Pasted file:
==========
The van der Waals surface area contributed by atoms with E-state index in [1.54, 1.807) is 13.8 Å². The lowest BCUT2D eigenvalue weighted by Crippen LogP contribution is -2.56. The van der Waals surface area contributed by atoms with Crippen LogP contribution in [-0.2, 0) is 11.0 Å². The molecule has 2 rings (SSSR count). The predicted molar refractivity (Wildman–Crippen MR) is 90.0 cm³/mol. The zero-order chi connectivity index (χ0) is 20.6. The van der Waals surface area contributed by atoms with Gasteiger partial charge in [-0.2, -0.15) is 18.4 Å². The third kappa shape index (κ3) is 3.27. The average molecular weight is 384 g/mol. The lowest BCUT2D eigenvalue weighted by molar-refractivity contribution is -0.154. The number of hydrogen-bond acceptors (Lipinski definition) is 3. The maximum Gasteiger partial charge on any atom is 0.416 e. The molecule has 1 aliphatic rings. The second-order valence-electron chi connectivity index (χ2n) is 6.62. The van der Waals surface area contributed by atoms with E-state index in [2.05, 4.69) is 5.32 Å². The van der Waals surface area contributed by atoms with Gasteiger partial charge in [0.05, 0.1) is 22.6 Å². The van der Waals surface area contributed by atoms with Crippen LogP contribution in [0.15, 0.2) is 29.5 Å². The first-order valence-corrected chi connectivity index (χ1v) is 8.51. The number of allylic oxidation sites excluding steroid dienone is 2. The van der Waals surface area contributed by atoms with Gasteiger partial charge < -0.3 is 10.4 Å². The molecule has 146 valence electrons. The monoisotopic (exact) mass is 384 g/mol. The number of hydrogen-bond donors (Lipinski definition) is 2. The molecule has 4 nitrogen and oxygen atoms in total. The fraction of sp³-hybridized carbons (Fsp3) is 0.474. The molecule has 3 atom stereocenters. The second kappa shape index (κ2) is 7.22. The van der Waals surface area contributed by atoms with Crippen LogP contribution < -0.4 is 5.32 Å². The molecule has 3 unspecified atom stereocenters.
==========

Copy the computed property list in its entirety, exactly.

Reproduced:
The van der Waals surface area contributed by atoms with E-state index in [1.54, 1.807) is 13.8 Å². The lowest BCUT2D eigenvalue weighted by Crippen LogP contribution is -2.56. The van der Waals surface area contributed by atoms with Crippen LogP contribution in [-0.2, 0) is 11.0 Å². The molecule has 2 rings (SSSR count). The predicted molar refractivity (Wildman–Crippen MR) is 90.0 cm³/mol. The zero-order chi connectivity index (χ0) is 20.6. The van der Waals surface area contributed by atoms with Gasteiger partial charge in [-0.2, -0.15) is 18.4 Å². The third kappa shape index (κ3) is 3.27. The average molecular weight is 384 g/mol. The lowest BCUT2D eigenvalue weighted by molar-refractivity contribution is -0.154. The number of hydrogen-bond acceptors (Lipinski definition) is 3. The maximum Gasteiger partial charge on any atom is 0.416 e. The molecule has 1 aliphatic rings. The second-order valence-electron chi connectivity index (χ2n) is 6.62. The van der Waals surface area contributed by atoms with E-state index in [2.05, 4.69) is 5.32 Å². The van der Waals surface area contributed by atoms with Gasteiger partial charge in [0.05, 0.1) is 22.6 Å². The van der Waals surface area contributed by atoms with Crippen LogP contribution in [0.15, 0.2) is 29.5 Å². The first-order valence-corrected chi connectivity index (χ1v) is 8.51. The number of allylic oxidation sites excluding steroid dienone is 2. The van der Waals surface area contributed by atoms with Gasteiger partial charge < -0.3 is 10.4 Å². The molecule has 146 valence electrons. The monoisotopic (exact) mass is 384 g/mol. The number of hydrogen-bond donors (Lipinski definition) is 2. The molecule has 4 nitrogen and oxygen atoms in total. The fraction of sp³-hybridized carbons (Fsp3) is 0.474. The molecule has 3 atom stereocenters. The second kappa shape index (κ2) is 7.22. The van der Waals surface area contributed by atoms with Crippen LogP contribution < -0.4 is 5.32 Å². The molecule has 3 unspecified atom stereocenters.